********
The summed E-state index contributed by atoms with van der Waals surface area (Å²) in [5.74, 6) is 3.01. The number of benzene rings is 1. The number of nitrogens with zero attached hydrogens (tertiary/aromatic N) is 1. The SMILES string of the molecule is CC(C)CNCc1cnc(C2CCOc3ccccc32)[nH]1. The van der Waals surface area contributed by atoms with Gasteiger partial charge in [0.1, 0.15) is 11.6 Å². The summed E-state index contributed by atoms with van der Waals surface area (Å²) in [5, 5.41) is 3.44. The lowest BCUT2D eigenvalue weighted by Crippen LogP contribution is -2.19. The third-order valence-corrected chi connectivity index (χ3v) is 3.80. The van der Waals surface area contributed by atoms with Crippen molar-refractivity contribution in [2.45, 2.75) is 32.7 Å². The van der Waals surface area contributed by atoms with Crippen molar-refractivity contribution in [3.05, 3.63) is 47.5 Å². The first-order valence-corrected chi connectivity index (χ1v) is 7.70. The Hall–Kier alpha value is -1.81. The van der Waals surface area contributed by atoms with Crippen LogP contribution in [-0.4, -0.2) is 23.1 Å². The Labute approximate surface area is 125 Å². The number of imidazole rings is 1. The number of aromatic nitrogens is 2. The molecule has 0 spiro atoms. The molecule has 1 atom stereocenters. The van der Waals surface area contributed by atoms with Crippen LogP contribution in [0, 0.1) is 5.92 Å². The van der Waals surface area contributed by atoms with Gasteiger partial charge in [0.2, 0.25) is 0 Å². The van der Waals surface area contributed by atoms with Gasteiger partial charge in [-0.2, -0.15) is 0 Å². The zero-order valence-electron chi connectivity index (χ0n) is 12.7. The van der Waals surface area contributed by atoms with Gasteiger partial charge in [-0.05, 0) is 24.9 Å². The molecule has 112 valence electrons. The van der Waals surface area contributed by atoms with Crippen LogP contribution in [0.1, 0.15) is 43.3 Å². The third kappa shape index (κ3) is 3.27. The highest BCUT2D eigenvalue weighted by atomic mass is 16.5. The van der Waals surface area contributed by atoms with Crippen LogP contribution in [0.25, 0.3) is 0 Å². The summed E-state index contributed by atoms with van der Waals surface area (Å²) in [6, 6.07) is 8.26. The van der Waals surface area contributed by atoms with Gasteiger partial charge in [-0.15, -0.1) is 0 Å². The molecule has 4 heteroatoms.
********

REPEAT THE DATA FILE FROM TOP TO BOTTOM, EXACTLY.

The summed E-state index contributed by atoms with van der Waals surface area (Å²) in [5.74, 6) is 3.01. The number of benzene rings is 1. The number of nitrogens with zero attached hydrogens (tertiary/aromatic N) is 1. The SMILES string of the molecule is CC(C)CNCc1cnc(C2CCOc3ccccc32)[nH]1. The van der Waals surface area contributed by atoms with Gasteiger partial charge in [0.1, 0.15) is 11.6 Å². The summed E-state index contributed by atoms with van der Waals surface area (Å²) in [5, 5.41) is 3.44. The lowest BCUT2D eigenvalue weighted by Crippen LogP contribution is -2.19. The third-order valence-corrected chi connectivity index (χ3v) is 3.80. The van der Waals surface area contributed by atoms with Crippen molar-refractivity contribution in [2.45, 2.75) is 32.7 Å². The van der Waals surface area contributed by atoms with Crippen molar-refractivity contribution in [3.05, 3.63) is 47.5 Å². The first-order valence-corrected chi connectivity index (χ1v) is 7.70. The Hall–Kier alpha value is -1.81. The van der Waals surface area contributed by atoms with Crippen LogP contribution in [-0.4, -0.2) is 23.1 Å². The Labute approximate surface area is 125 Å². The number of imidazole rings is 1. The number of aromatic nitrogens is 2. The molecule has 0 spiro atoms. The molecule has 1 atom stereocenters. The van der Waals surface area contributed by atoms with Crippen LogP contribution in [0, 0.1) is 5.92 Å². The van der Waals surface area contributed by atoms with Gasteiger partial charge in [0.2, 0.25) is 0 Å². The van der Waals surface area contributed by atoms with Gasteiger partial charge in [-0.2, -0.15) is 0 Å². The zero-order valence-electron chi connectivity index (χ0n) is 12.7. The van der Waals surface area contributed by atoms with Gasteiger partial charge in [-0.05, 0) is 24.9 Å². The molecule has 112 valence electrons. The van der Waals surface area contributed by atoms with Crippen LogP contribution in [0.1, 0.15) is 43.3 Å². The third kappa shape index (κ3) is 3.27. The highest BCUT2D eigenvalue weighted by atomic mass is 16.5. The van der Waals surface area contributed by atoms with Crippen LogP contribution in [0.25, 0.3) is 0 Å². The summed E-state index contributed by atoms with van der Waals surface area (Å²) in [6, 6.07) is 8.26. The van der Waals surface area contributed by atoms with Gasteiger partial charge in [-0.15, -0.1) is 0 Å². The molecule has 4 heteroatoms.